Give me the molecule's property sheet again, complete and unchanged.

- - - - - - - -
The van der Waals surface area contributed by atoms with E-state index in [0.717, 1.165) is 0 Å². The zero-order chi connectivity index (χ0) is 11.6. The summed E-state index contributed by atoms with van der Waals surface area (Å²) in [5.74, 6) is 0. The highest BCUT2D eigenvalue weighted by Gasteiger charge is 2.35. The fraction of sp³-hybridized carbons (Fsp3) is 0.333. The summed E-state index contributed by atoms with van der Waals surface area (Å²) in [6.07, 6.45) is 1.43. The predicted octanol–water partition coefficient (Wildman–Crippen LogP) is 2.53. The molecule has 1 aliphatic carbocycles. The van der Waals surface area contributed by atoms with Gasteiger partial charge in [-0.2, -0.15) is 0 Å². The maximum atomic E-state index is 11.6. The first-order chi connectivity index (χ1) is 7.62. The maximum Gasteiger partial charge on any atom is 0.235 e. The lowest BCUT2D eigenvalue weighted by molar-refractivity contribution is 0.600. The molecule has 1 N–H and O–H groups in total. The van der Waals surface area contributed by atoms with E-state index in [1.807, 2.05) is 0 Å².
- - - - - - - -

The van der Waals surface area contributed by atoms with E-state index in [0.717, 1.165) is 0 Å². The zero-order chi connectivity index (χ0) is 11.6. The summed E-state index contributed by atoms with van der Waals surface area (Å²) in [5.74, 6) is 0. The highest BCUT2D eigenvalue weighted by Gasteiger charge is 2.35. The fraction of sp³-hybridized carbons (Fsp3) is 0.333. The summed E-state index contributed by atoms with van der Waals surface area (Å²) in [6.07, 6.45) is 1.43. The predicted octanol–water partition coefficient (Wildman–Crippen LogP) is 2.53. The molecule has 1 aliphatic carbocycles. The van der Waals surface area contributed by atoms with Gasteiger partial charge in [-0.2, -0.15) is 0 Å². The maximum atomic E-state index is 11.6. The first-order chi connectivity index (χ1) is 7.62. The maximum Gasteiger partial charge on any atom is 0.235 e. The lowest BCUT2D eigenvalue weighted by molar-refractivity contribution is 0.600. The molecule has 1 N–H and O–H groups in total. The van der Waals surface area contributed by atoms with E-state index in [1.807, 2.05) is 0 Å².